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Fiber Optic Connectors, Splices, and Tools. Ch 6 Fiber Optics Technician’s Manual, 3 rd . Ed Jim Hayes. Fiber Joints. Fibers must be joined when You need more length than you can get on a single roll Connecting distribution cable to backbone Connecting to electronic source and transmitter

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fiber optic connectors splices and tools

Fiber Optic Connectors, Splices, and Tools

Ch 6

Fiber Optics Technician’s Manual, 3rd. Ed

Jim Hayes

fiber joints
Fiber Joints
  • Fibers must be joined when
    • You need more length than you can get on a single roll
    • Connecting distribution cable to backbone
    • Connecting to electronic source and transmitter
    • Repairing a broken cable
splices v connectors
Splices v. Connectors
  • A permanent join is a splice
  • Connectors are used at patch panels, and can be disconnected
optical loss
Optical Loss
  • Intrinsic Loss
    • Problems the splicer cannot fix
      • Core diameter mismatch
      • Concentricity of fiber core or connector ferrules
      • Core ellipticity
      • Numerical Aperture mismatch
        • Images from LANshack and tpub.com (links Ch 6a & 6c)
optical loss5
Optical Loss
  • Extrinsic Loss
    • Problems the person doing the splicing can avoid
      • Misalignment
      • Bad cleaves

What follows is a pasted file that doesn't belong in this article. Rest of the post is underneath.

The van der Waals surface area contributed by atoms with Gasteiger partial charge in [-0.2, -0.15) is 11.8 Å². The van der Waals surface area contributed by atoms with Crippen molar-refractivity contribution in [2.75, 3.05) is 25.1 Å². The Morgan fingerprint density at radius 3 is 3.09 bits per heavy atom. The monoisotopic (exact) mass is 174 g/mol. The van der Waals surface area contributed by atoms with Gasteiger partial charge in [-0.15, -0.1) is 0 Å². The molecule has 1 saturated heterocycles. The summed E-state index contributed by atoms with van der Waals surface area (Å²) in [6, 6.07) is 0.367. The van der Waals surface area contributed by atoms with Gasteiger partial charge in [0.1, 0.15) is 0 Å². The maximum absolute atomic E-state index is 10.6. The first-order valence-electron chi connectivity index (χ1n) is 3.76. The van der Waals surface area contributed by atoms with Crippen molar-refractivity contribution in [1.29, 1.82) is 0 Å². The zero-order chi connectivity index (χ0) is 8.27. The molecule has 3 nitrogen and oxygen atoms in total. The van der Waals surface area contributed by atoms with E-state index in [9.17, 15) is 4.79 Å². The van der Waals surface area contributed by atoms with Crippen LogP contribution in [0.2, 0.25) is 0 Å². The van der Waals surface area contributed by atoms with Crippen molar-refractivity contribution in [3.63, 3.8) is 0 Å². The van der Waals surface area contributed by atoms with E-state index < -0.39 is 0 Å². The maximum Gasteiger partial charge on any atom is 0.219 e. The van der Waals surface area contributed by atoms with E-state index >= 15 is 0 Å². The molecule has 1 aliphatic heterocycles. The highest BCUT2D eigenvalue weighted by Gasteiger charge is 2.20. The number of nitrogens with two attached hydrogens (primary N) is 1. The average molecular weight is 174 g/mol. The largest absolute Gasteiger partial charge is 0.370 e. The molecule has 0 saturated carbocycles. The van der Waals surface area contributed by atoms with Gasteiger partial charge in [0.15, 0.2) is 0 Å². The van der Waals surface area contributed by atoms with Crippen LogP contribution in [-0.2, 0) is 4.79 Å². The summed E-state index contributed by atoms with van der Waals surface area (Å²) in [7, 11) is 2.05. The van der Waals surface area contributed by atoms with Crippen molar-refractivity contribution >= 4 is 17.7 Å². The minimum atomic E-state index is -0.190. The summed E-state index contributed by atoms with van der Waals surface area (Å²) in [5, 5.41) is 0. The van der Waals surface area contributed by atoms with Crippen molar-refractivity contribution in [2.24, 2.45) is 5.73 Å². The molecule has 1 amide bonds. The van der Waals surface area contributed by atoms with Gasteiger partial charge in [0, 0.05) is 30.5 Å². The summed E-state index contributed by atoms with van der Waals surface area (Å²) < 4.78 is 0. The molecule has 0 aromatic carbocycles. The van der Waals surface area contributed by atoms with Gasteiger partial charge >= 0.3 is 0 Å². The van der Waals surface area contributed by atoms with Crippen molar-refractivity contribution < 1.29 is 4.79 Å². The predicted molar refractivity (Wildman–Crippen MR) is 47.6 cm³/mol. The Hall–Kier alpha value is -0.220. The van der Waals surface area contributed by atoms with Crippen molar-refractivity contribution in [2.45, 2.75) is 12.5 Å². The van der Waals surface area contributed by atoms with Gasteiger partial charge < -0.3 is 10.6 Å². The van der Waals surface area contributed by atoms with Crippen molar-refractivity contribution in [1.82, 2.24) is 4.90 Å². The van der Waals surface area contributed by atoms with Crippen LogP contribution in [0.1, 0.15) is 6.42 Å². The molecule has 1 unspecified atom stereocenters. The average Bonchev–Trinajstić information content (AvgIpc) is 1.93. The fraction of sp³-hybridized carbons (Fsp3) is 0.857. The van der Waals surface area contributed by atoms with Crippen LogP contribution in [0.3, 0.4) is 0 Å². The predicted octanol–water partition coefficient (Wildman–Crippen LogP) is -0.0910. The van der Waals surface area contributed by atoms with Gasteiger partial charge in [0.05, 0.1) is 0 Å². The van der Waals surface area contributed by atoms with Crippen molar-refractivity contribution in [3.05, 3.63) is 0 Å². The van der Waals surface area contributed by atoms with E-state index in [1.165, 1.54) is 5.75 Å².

• Air gaps
      • Contamination: Dirt, dust, oil, etc.
      • Reflectance
measuring reflectance
Measuring Reflectance
  • The reflected light is a fraction of the incoming light
    • If 10% of the light is reflected, that is a reflectance of 10 dB
    • If 1% of the light is reflected, 20 dB
    • Reflectance is not usually a problem for data networks, but causes ghosting in analog cable TV transmission
    • Angled connectors reduce reflectance
connectors
Connectors
  • There are four types
    • Rigid Ferrule (most common)
    • Resilient ferrule
    • Grooved plate hybrids
    • Expanded beam
      • Top image shows ferrules from swiss-jewel.com (link Ch 6e)
      • Lower image shows LC, SC, Biconic, and the obsolete Deutsch 1000
        • From thefoa.org (link Ch 6d)
rigid ferrule connectors
Rigid Ferrule Connectors
  • 2.5 mm ferrule
          • ST
          • SC
          • FC
  • Images from thefoa.org (link Ch 6d)
rigid ferrule connectors10
Rigid Ferrule Connectors
  • 1.25 mm ferrule
  • Small Form Factor
          • LC
          • MU
          • LX-5
  • Images from thefoa.org (link Ch 6d)
obsolete connectors
Obsolete Connectors
  • Simplex (1-fiber)
          • SMA
          • D4
          • Biconic
  • Images from thefoa.org (link Ch 6d)
duplex connectors
Duplex Connectors
  • Old, bulky
          • FDDI
          • ESCON
  • Images from thefoa.org (link Ch 6d)
duplex connectors13
Duplex Connectors
  • Newer, smaller
  • Small Form Factor
          • MT-RJ
          • Opti-Jack
          • Volition
  • Images from thefoa.org (link Ch 6d)
duplex connectors14
Duplex Connectors
  • New, popular
  • Small Form Factor
          • Duplex LC
  • Images from globalsources.com (link Ch 6f)
ferrule polish
Ferrule Polish
  • To avoid an air gap
  • Ferrule is polished flat, or
  • Rounded (PC—Physical Contact), or
  • Angled (APC)
    • Reduces reflectance
    • Cannot be mated with the other polish types
      • Image from LANshack (link Ch 6a)
focis
FOCIS
  • Fiber Optic Connector Intermateability Standard
    • A document produced by a connector manufacturer so others can mate to their connector
    • Connectors with the same ferrule size can be mated with adaptors
    • But 2.5 mm ferrules can not be mated with 1.25 mm ferrules